Canada Revenue Agency (CRA) Income Tax Update

As previously disclosed, on April 2, 2013 Superior received from the CRA Notices of Reassessment for Superior's 2009 and 2010 taxation years reflecting the CRA's intent to challenge the tax consequences of Superior's corporate conversion transaction (Conversion) which occurred on December 31, 2008. The CRA's position is based on the acquisition of control rules, in addition to the general anti-avoidance rules in the Income Tax Act (Canada).

The table below summarizes Superior's estimated tax liabilities and payment requirements associated with the received and anticipated Notices of Reassessment. Upon receipt of the Notices of Reassessment, 50% of the taxes payable pursuant to such Notices of Reassessment, must be remitted to the CRA.

Taxation Year Taxes Payable(1)(2) 50% of the Taxes
Payable
(1)(2)
Payment Dates
2009/2010 $ 13.0 $ 6.5 Paid in April 2013
2011 $ 10.0 (3) $ 5.0 2015
2012 $ 10.0 (3) $ 5.0 2015
2013 $ 10.0 (3) $ 5.0 2015
2014 $ 20.0 (3) $ 10.0 2015
Total $ 63.0 $ 31.5
(1) In millions of dollars.
(2) Includes estimated interest and penalties.
(3) Estimated based on Superior's previously filed tax returns, Superior's 2013 results and the midpoint of Superior's 2014 outlook.

During 2013, Superior filed a Notice of Objection and a Notice of Appeal with respect to the Notice of Reassessments received on May 8, 2013. Superior anticipates that if the case proceeds in the Tax Court of Canada, the case could be heard in the first quarter of 2015, with a decision rendered by the end of fiscal 2015. If a decision of the Tax Court of Canada were to be appealed, the appeal process could reasonably be expected to take an additional 2 years. If Superior receives a positive decision then any taxes, interest and penalties paid to the CRA will be refunded plus interest and if Superior is unsuccessful then any remaining taxes payable plus interest and penalties will have to be remitted.

Superior remains confident in the appropriateness of its tax filing position and the expected tax consequences of the Conversion and intends to vigorously defend such position and intends to file its future tax returns on a basis consistent with its view of the outcome of the Conversion.

Interim tax payments made by Superior will be recorded to the balance sheet and will not materially impact either adjusted operating cash flow or net earnings.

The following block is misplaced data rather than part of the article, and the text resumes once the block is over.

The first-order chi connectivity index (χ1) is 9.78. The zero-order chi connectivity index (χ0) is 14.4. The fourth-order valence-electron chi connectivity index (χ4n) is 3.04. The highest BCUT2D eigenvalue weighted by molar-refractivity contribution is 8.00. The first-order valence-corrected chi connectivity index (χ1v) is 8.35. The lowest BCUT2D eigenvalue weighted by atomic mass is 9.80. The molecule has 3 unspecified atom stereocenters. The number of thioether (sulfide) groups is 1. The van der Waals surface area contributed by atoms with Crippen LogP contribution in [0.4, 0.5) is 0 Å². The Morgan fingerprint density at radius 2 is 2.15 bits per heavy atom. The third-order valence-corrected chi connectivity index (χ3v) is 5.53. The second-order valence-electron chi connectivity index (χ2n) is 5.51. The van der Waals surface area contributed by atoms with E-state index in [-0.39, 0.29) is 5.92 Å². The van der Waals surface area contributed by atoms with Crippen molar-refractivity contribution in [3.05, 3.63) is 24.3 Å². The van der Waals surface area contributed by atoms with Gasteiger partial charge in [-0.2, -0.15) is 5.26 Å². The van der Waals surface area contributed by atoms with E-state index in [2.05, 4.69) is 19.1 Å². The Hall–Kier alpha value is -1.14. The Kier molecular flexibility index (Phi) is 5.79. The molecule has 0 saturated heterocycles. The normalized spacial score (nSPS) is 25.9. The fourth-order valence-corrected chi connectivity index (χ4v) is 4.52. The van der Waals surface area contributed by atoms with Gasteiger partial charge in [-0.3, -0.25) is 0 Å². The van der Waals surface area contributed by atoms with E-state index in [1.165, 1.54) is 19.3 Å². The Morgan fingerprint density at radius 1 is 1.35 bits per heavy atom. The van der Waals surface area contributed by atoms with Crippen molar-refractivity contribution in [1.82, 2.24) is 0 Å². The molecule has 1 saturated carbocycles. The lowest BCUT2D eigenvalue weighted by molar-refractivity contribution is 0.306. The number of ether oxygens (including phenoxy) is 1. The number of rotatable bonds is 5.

Based on the midpoint of Superior's current 2014 financial outlook of AOCF per share of $1.80, if the tax pools from the Conversion were not available to Superior, the impact would be an increase to cash income taxes of approximately $0.15 per share for 2014. As previously stated, Superior intends to file its future income tax returns on a basis consistent with its view of the outcome of the Conversion.

Financial Outlook

Superior achieved adjusted operating cash flow per share for 2013 of $1.69 (before restructuring costs), within the 2013 financial outlook range provided in its 2013 third-quarter MD&A. See the detailed discussion on each segment for a breakdown of the results achieved.

Superior's outlook is for adjusted operating cash flow for 2014 to be between $1.65 per share and $1.95 per share, before restructuring costs, consistent with the outlook included in Superior's 2013 third-quarter MD&A. Achieving Superior's adjusted operating cash flow depends on the operating results of its three operating segments.

In addition to the operating results of Superior's three operating segments, significant assumptions underlying Superior's 2014 outlook are:

  • Economic growth in Canada and the U.S. is expected to be similar to or modestly higher than in 2013;
  • Superior is expected to continue to attract capital and obtain financing on acceptable terms;
  • Superior's estimated total debt to EBITDA ratio is based on maintenance and growth related expenditures of $72.0 million in 2014 and working capital funding requirements which do not contemplate any significant commodity price changes;